First Lady Auxillia Mnangagwa had to cut short her attendance at the 63rd UN Commission on the Status of Women (CSW) on Monday to assist citizens affected by Cyclone Idai that has so far claimed 139 lives in Zimbabwe.
Women Affairs, Community and Small to Medium Enterprise Development Minister Sthembiso Nyoni said this at a CSW side presentation on Tuesday where the First Lady was expected to present the humanitarian work she is doing to uplift women through her Angel of Hope Foundation.
"As minister and leader of this delegation, I saw it fit to invite our First Lady to this year's CSW to come and share her most humbling and wonderful works which she is doing through her Angel of Hope Foundation back home.
"I also want to convey an apology from our First Lady who could not be here with us today as we all know that our country was hit by a cyclone which affected parts of our country and our First Lady, as a responsible leader, had to fly back home to see to it that the affected citizens are assisted," said Minister Nyoni.
Angel of Hope board member Ms Rachel Nield Geranios, on behalf of the First Lady made the visual and oral presentation.
Ms Geranios chronicled how the First Lady dedicates her time and energy visiting marginalised communities around Zimbabwe.
She constantly broke down as she recalled what she and the First Lady saw on their first visit to Kanyemba's Doma people in the Zambezi Valley.
"I recall the first day we visited Kanyemba. After spending the whole day on the road, we reached the place at night and we had a guide who was at the front of our convoy as we navigated through the tall grass and trees as there were no proper roads to follow. We asked the first man we met on who was authoritative to receive us.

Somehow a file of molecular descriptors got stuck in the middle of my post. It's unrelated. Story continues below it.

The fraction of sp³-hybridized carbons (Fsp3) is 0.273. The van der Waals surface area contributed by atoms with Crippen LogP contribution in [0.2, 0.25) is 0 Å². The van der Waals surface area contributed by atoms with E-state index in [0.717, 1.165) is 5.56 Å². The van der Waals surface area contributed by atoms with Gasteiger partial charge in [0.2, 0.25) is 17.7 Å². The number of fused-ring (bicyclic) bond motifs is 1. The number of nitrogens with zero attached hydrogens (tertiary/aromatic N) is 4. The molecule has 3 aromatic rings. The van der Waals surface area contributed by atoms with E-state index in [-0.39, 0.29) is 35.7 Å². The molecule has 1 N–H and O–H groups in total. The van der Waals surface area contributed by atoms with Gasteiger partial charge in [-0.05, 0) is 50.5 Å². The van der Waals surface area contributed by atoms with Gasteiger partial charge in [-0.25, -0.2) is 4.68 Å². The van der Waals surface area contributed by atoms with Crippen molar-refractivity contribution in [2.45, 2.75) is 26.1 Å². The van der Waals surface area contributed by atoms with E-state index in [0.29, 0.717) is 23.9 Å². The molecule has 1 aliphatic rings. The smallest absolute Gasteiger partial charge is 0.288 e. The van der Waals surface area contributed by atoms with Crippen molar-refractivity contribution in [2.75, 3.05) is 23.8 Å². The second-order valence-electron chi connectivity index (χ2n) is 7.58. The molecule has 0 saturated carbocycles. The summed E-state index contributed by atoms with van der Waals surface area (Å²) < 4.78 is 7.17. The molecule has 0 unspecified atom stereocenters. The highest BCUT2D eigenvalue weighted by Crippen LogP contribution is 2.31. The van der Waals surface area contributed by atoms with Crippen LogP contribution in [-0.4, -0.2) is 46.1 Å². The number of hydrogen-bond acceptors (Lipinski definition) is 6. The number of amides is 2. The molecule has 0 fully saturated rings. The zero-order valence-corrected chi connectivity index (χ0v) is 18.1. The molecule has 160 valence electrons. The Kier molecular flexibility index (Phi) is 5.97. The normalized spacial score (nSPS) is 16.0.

"He came out wearing a school uniform of a girl and when he returned, the next one came to us also wearing the same dress meaning they were exchanging the same dress so as to try to be presentable to us. We were touched by that. These are people who have lived many years isolated from the majority of Zimbabweans. They are hunters and gatherers.
"Child marriages are rife in the area because once one reaches adolescence, his or her family automatically weans him or her and they should become independent and responsible. The first child mother we saw was a 13-year-old girl who previously had two still births," she said.
Ms Geranios said that first visit became the facelift of the whole area and its people as the First Lady took it upon herself to work hard to change the Doma people way of life.
"Amai Mnangagwa, with the assistance of her partners initiated the construction of a clinic and maternity waiting house. She also started nutrition gardens, fish farming and orchards to ensure that the villagers become self-reliant and take charge of their own lives.
"To help them achieve that, she provided fence for the gardens, ploughs, bicycles, food hampers and also distributed preparation kits for expecting mothers as a way of encouraging them to visit the hospital during pregnancy. She also engaged local chiefs and talking to them about the importance of eradicating child marriages."
Ms Geranios told the audience how the First Lady also started inheritance issues programmes after realising that most women did not understand their rights resulting in some widows losing their properties upon death of their partners.
"Upon realising how cancer was killing women, the First Lady initiated cancer awareness campaigns and she has gone around the country teaching women on the importance of getting screened. She also toured with a mobile cancer testing clinic, an initiative which has seen hundreds of thousands of women being screened and treated for cancer," she said.